It looks like you are viewing this on a mobile device. Would you like to use the mobile version? No thanks.
It looks like your device can support the full version of the site. Would you like to view that instead? No thanks.
Email to a friend Tweet This Send to Facebook Share on Google+
Chow How Hum
August 29, 1926 - July 14, 2016
Return to the Memorial Getting Started Administration Inbox  
Return to Getting Started  
Return to the Memorial Help Extend the Memorial Order a Keepsake Book  
Obituary Eulogy Guestbook Biography Photos Media Life Stories Family Tree Contribute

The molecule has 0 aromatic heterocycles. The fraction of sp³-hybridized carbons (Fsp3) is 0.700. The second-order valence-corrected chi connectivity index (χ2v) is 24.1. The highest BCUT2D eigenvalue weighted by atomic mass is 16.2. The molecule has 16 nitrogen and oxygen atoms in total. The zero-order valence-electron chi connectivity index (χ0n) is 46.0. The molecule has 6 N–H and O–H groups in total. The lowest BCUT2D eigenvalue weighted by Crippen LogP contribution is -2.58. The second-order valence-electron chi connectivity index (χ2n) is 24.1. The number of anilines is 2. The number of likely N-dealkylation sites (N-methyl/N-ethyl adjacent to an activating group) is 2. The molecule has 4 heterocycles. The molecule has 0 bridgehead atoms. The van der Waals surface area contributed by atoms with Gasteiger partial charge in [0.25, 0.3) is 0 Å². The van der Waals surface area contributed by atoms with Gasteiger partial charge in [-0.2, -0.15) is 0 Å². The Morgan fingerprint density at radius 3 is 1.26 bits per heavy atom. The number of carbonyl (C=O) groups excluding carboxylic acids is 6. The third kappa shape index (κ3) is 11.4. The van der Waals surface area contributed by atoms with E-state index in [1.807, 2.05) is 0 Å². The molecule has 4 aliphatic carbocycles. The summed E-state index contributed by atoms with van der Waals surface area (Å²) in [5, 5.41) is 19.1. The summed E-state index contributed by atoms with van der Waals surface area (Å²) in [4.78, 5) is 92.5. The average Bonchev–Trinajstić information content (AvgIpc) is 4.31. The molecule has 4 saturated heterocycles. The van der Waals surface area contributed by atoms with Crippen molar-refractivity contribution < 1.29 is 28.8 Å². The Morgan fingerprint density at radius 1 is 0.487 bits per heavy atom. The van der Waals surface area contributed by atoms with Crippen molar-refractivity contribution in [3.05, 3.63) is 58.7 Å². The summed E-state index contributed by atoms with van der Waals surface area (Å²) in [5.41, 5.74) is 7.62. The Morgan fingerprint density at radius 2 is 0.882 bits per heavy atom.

<div itemprop="description">Born in Hoiping, Guangdong Province, China, HUM Chow How was the youngest of three brothers and one sister born to farm labourers, Mr. Chin Woy Hum and Mrs. May Lee. His father died before he was born, and his mother worked hard to raise all the children at a time when there was starvation across much of southern China. <br> <br>After six years of schooling, he became a cowherd to help his family. When the Japanese invaded many parts of China during the World War II, the Japanese captured Chow How in the rice fields. His village believed he must have died at the hands of his captors and mourned him. After several weeks, he escaped. Much to the surprise of his fellow villagers, he returned to them. His astonishing return to the village brought much joy at a time of great sadness. <br> <br>For a time afterwards, he trained as an apprentice craftsmen, mastering the art of woodcarving. <br> <br>In 1949, when he was 23 years old, he married YEUNG Sui Oi, who was six years younger, also of Hoiping. Chow How left a year later, alone, to bravely forge his way in Canada, with hopes of bringing his wife over soon, for a better life. A better life in Canada meant owning a home, where he could raise a family. <br> <br>For twelve years, a period of great turmoil in China, he was separated from his wife. During this time, he worked in Montreal and for a brief time in Cornwall, Ontario. He surmounted many difficulties, not the least of which was suffering an illness that almost took his life. Despite these challenges, he ultimately returned to Hong Kong, where his wife met him. Soon after, their first child, a daughter, Lai-King (Lai), was born. <br> <br>Chow How returned first to Montreal, Canada, and Sui Oi followed shortly afterwards with their daughter, Lai. Soon afterwards, two other children followed: Denis (You-Then) and Tony (Jung-Then). After the birth of his second son, he realized his dream of owning his own home. Soon after, his second daughter, Debbie (Bo-King), was born. <br> <br>Patient, and hardworking, Chow How and his wife, Sui Oi, were determined their children would receive the benefit of an excellent education, regardless of their own sacrifices. A loyal and devoted husband, he also assisted his wife’s struggling extended family in China, supporting her decision to work outside the home. <br> <br>He worked six days a week, with one day “off”. His day off, he would regularly go into Chinatown in Montreal, and bring back sweet treats or roasted meats that his children would eagerly await at home. As a young girl, Lai often eagerly accompanied him on these trips. Denis recalls how as a young boy who loved drawing and painting, Chow How made an easel out of wood for his use. Chow How was most at ease with his two youngest children, Tony and Debbie, with whom he would often laugh and joke when they were little. All his children remember the smells of the "live chicken" place in Chinatown, as he would often take one of them with him to buy fresh slaughtered chicken. <br> <br>Although he was never one to boast or directly express affection, Chow How took pride in the success of his children, all of whom became professionals. It was his wife, Sui Oi, who told Lai late in life how the children’s success had brought much “face” to their father. <br> <br>After having worked as a cook for decades, Chow How retired. He then contributed to the Hum Association, taking pleasure in the camaraderie at the association, where he contributed by keeping their books and records. He enjoyed playing mahjong and participating in the Hum Association events. Later in life, as his strength diminished, his wife, Sui Oi, would accompany him. <br> <br>In retirement, Chow How was delighted to have made two trips with his wife back to their home villages in Hoiping: the first with his son, Denis, and the second with his daughter, Lai, and his second son, Tony. <br> <br>In his later years, he also enjoyed helping his wife with her large garden, and kept the garden going even after his wife could no longer manage it. The garden was for her, and it was a mark of his devotion, that he seeded, planted and watered it, even after she could no longer do so. It was only after Sui Oi went into long-term care at the Chinese Hospital that he decided to leave the family home and live in a Chinese residence nearby his wife. Sui Oi passed away peacefully on November 11, 2013. <br> <br>Chow How faced hardship and challenges with equanimity and patience, and devoted his entire life to his wife and children, and later to his community. In his last years, he told his son-in-law, Christopher, he was happy he had done everything he wished to do, his children were successful, and it was time for him to rest. <br> <br>He took great pride in his many grandchildren: Michael, Emily, Christopher, Ryan, Brandon, Rachel and Sophia. He also enjoyed sharing time with his step-grandchild, Liam. <br> <br>Chow How was hospitalized on June 9, 2016, with what initially seemed like a minor health issue and all expected that he would be discharged into long-term care. He was diagnosed with untreatable leukemia in the last week of his life, and declined rapidly. He died in his sleep, just after midnight, July 14, 2016. He would have turned 90 years old on August 26. <br> <br>He is survived by his four children, HUM Lai-King (lawyer, married to Christopher Cassidy, with step-grandson, Liam Cassidy); HUM Denis (professional engineer, married to Minh, with granddaughters, Rachel and Sophia); HUM Tony (software specialist, married to Thao, with grandchildren, Michael, Emily and Christopher); and HUM Debbie (chartered accountant, married to Jesse Hovland, with grandsons, Ryan and Brandon) – all of whom love and miss him dearly. <br> <br> <br>DONATIONS: <br> <br>Donations in his memory may be made to: Montreal Chinese Hospital ( or the non-profit organization, Hum's Social and Cultural Association (90, de la Gauchetiere West, Montreal, Quebec H2Z 1C1). <br> <br></div>